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Natural birth

Vander Borght Mélodie, Wyns Christine
Infertility is a disease characterized by the failure to establish a clinical pregnancy after 12 months of regular and unprotected sexual intercourse. It is estimated to affect between 8 and 12% of reproductive-aged couples worldwide. Males are found to be solely responsible for 20-30% of infertility cases but contribute to 50% of cases overall. Secondary infertility is the most common form of female infertility around the globe, often due to reproductive tract infections. The three major factors influencing the spontaneous probability of conception are the time of unwanted non-conception, the age of the female partner and the disease-related infertility...
March 16, 2018: Clinical Biochemistry
Jeroen J van den Broek, Nicolien T van Ravesteyn, Eveline A Heijnsdijk, Harry J de Koning
The MISCAN-Fadia microsimulation model uses continuous tumor growth to simulate the natural history of breast cancer and has been used extensively to estimate the impact of screening and adjuvant treatment on breast cancer incidence and mortality trends. The model simulates individual life histories from birth to death, with and without breast cancer, in the presence and in the absence of screening and treatment. Life histories are simulated according to discrete events such as birth, tumor inception, the tumor's clinical diagnosis diameter in the absence of screening, and death from breast cancer or death from other causes...
April 2018: Medical Decision Making: An International Journal of the Society for Medical Decision Making
Clyde B Schechter, Aimee M Near, Jinani Jayasekera, Young Chandler, Jeanne S Mandelblatt
BACKGROUND: The Georgetown University-Albert Einstein College of Medicine breast cancer simulation model (Model GE) has evolved over time in structure and function to reflect advances in knowledge about breast cancer, improvements in early detection and treatment technology, and progress in computing resources. This article describes the model and provides examples of model applications. METHODS: The model is a discrete events microsimulation of single-life histories of women from multiple birth cohorts...
April 2018: Medical Decision Making: An International Journal of the Society for Medical Decision Making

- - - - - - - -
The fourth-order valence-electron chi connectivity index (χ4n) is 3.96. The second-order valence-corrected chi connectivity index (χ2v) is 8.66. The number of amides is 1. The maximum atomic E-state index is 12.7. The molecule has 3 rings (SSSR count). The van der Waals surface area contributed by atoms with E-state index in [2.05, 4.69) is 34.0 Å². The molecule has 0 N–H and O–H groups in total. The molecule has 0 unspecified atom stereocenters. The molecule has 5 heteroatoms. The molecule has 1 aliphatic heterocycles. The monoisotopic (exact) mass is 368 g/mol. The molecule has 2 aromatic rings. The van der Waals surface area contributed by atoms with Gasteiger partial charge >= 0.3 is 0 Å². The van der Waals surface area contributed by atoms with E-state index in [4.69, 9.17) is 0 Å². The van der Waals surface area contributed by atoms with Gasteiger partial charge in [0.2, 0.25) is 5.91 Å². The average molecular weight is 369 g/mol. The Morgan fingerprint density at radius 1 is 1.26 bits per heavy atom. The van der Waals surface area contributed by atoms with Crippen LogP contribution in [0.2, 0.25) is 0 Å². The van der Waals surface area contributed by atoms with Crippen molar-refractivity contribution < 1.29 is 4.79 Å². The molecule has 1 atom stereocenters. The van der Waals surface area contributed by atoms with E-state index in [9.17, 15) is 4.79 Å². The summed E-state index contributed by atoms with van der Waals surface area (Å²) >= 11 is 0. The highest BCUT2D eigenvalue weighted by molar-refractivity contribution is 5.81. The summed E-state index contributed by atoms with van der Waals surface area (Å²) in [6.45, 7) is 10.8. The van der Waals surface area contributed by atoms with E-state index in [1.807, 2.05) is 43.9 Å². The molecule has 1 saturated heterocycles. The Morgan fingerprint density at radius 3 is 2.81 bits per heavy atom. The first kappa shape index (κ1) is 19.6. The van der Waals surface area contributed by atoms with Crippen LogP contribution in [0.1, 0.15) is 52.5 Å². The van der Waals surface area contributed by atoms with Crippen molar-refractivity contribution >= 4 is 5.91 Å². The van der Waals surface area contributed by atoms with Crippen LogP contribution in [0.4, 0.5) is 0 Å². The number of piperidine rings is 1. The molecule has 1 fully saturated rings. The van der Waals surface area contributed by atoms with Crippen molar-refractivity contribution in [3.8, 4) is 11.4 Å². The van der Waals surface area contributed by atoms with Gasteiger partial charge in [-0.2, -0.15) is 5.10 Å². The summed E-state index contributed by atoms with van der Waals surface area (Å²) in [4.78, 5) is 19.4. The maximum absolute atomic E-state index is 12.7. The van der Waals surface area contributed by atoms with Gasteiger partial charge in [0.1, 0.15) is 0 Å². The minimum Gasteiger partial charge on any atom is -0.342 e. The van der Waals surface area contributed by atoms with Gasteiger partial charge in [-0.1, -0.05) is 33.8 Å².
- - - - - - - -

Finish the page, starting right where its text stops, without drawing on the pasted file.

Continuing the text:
Giovanni Iacono, Aline Dubos, Hamid Méziane, Marco Benevento, Ehsan Habibi, Amit Mandoli, Fabrice Riet, Mohammed Selloum, Robert Feil, Huiqing Zhou, Tjitske Kleefstra, Nael Nadif Kasri, Hans van Bokhoven, Yann Herault, Hendrik G Stunnenberg
Kleefstra syndrome, a disease with intellectual disability, autism spectrum disorders and other developmental defects is caused in humans by haploinsufficiency of EHMT1. Although EHMT1 and its paralog EHMT2 were shown to be histone methyltransferases responsible for deposition of the di-methylated H3K9 (H3K9me2), the exact nature of epigenetic dysfunctions in Kleefstra syndrome remains unknown. Here, we found that the epigenome of Ehmt1+/- adult mouse brain displays a marked increase of H3K9me2/3 which correlates with impaired expression of protocadherins, master regulators of neuronal diversity...
March 15, 2018: Nucleic Acids Research
Riccardo Calvani, Anna Picca, Maria Rita Lo Monaco, Francesco Landi, Roberto Bernabei, Emanuele Marzetti
In recent years, an extensive body of literature focused on the gut-brain axis and the possible role played by the gut microbiota in modulating brain morphology and function from birth to old age. Gut microbiota has been proposed as a relevant player during the early phases of neurodevelopment, with possible long-standing effects in later life. The reduction in gut microbiota diversity has also become one of the hallmarks of aging, and disturbances in its composition are associated with several (age-related) neurological conditions, including depression, Alzheimer's disease, and Parkinson's disease...
2018: Frontiers in Medicine
Margaret Addabbo, Elena Longhi, Ioana Cristina Marchis, Paolo Tagliabue, Chiara Turati
The ability to discriminate between different facial expressions is fundamental since the first stages of postnatal life. The aim of this study is to investigate whether 2-days-old newborns are capable to discriminate facial expressions of emotions as they naturally take place in everyday interactions, that is in motion. When two dynamic displays depicting a happy and a disgusted facial expression were simultaneously presented (i.e., visual preference paradigm), newborns did not manifest any visual preference (Experiment 1)...
2018: PloS One
Ilaria Bo, Thomas Semple, Emma Cheasty, Michael B Rubens, Siew Yen Ho, Michael L Rigby, Edward D Nicol